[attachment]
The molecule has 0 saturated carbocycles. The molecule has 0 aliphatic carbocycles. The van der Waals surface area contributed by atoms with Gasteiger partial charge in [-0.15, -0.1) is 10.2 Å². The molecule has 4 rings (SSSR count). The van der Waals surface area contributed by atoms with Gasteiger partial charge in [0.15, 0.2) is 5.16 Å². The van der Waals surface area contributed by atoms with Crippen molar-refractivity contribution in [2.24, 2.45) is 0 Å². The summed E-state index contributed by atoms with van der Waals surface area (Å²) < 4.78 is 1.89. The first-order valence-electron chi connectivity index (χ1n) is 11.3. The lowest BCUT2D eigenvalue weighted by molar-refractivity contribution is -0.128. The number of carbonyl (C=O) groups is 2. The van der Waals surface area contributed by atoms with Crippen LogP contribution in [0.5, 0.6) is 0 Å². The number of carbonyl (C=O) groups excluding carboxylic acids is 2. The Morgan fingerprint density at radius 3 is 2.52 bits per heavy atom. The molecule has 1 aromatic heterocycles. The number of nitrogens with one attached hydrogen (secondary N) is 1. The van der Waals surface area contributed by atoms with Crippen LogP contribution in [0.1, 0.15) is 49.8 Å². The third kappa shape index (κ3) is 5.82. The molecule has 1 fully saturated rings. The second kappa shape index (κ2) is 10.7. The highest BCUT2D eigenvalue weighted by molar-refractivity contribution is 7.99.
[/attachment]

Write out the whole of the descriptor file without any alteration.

The molecule has 0 saturated carbocycles. The molecule has 0 aliphatic carbocycles. The van der Waals surface area contributed by atoms with Gasteiger partial charge in [-0.15, -0.1) is 10.2 Å². The molecule has 4 rings (SSSR count). The van der Waals surface area contributed by atoms with Gasteiger partial charge in [0.15, 0.2) is 5.16 Å². The van der Waals surface area contributed by atoms with Crippen molar-refractivity contribution in [2.24, 2.45) is 0 Å². The summed E-state index contributed by atoms with van der Waals surface area (Å²) < 4.78 is 1.89. The first-order valence-electron chi connectivity index (χ1n) is 11.3. The lowest BCUT2D eigenvalue weighted by molar-refractivity contribution is -0.128. The number of carbonyl (C=O) groups is 2. The van der Waals surface area contributed by atoms with Crippen LogP contribution in [0.5, 0.6) is 0 Å². The number of carbonyl (C=O) groups excluding carboxylic acids is 2. The Morgan fingerprint density at radius 3 is 2.52 bits per heavy atom. The molecule has 1 aromatic heterocycles. The number of nitrogens with one attached hydrogen (secondary N) is 1. The van der Waals surface area contributed by atoms with Crippen LogP contribution in [0.1, 0.15) is 49.8 Å². The third kappa shape index (κ3) is 5.82. The molecule has 1 fully saturated rings. The second kappa shape index (κ2) is 10.7. The highest BCUT2D eigenvalue weighted by molar-refractivity contribution is 7.99.